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Telling a story in short bursts

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Israeli author, American translator talk about their new collaboration

Telling a story in short bursts photo

Alex Epstein writes really-really short stories. Most don’t even take up half a page of his newly published quarter-page format book,  Blue Has No South . This collection of his latest work was masterfully translated from Hebrew by Becka Mara McKay.

As Epstein admits, short fiction is “not a common Israeli form,” but he has been working with the concept of “flash fiction” since his early prose attempts of the early 1990s.

The shortness of the stories belies their depth. With titles like “Another Conversation with Death,” “The Last Dreams in the Garden of Eden,” “The Crippled Angel,” and “A Short and Sad Imaginary Guidebook for the Traveler to Prague,” Epstein’s stories are minimalist yet nuanced. When the end result is so short, every word matters, and Epstein plays with his words, coaxing multiple images out of a single phrase.

“For me, it’s always about the writing process,” Epstein said during a recent bilingual Hebrew and English reading of his work. “When I’m writing, anything can inspire me – a sentence or a word or an image will materialize and take hold of my imagination. Everything can find its way into the stories.”

The May 17 reading was part of the “Global Voices” series at the International House at the University of Chicago.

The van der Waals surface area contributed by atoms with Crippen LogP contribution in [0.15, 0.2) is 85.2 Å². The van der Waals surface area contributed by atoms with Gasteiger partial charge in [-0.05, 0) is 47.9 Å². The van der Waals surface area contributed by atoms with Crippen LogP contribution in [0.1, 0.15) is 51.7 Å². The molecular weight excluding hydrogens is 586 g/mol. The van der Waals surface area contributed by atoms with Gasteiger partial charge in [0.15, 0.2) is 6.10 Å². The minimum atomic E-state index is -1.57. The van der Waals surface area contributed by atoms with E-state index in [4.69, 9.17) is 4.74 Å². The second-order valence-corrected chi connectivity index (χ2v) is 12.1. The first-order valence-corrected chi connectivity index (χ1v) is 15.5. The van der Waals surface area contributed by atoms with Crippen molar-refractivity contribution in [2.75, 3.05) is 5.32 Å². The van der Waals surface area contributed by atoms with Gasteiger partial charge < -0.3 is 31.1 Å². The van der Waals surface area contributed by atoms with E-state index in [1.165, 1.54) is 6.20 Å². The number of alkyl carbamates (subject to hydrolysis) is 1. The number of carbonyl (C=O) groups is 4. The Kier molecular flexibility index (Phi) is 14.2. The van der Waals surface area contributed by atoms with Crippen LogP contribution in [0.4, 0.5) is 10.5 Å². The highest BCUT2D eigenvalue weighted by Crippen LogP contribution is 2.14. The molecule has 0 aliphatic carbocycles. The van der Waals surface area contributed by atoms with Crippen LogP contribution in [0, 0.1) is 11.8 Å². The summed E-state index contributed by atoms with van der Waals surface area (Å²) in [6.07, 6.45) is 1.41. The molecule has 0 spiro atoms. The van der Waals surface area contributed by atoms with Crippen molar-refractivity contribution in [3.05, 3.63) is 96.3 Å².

Epstein, who was born in Leningrad in 1971 and immigrated to Israel at the age of 8, is an Israeli author. Yet his subjects are not stereotypically Israeli: no conflict or camels or desert in these stories. His is world literature, and he’s been praised as the heir to Baudelaire, Borges and Kafka.

McKay, the translator, said she struggled to transfer some of the word plays and ultimately had to reach for an Italian word in one of the stories to accurately preserve the pun. Hebrew’s limited variety of words places boundaries on the way an author can play with the language. The more widely endowed English vocabulary can add meanings even to really short fiction.

“Becka understands the importance of every word in a very short story,” Epstein said.

English also opened many doors for Epstein, he said. He has gained an entirely new audience by virtue of having his work translated. Moreover, translations to other languages stem from publishing in English. Epstein said that his work has been translated into Greek, Korean and Hungarian directly from the English incarnations rather than the Hebrew originals.

McKay, who is also a published author, views the collaborative spirit of translation as its biggest benefit.

“When I put something out there [via translation], it’s not just my own,” she said. “It’s part of something bigger than my own writing.”

In addition to Blue Has No South, Epstein is the author of two other collections of short stories and three novels. He is the recipient of the 2003 Israel’s Prime Minister’s Prize for Literature and a 2007 participant in the International Writing Program at the University of Iowa. He currently serves as 2010 Schusterman Foundation Visiting Israeli Writer at the University of Denver.

McKay’s translation of Suzane Adams’ Laundry was published in 2008. She is also the author of a book of poems, A Meteorologist in the Promised Land and currently teaches translation and creative writing at Florida Atlantic University.

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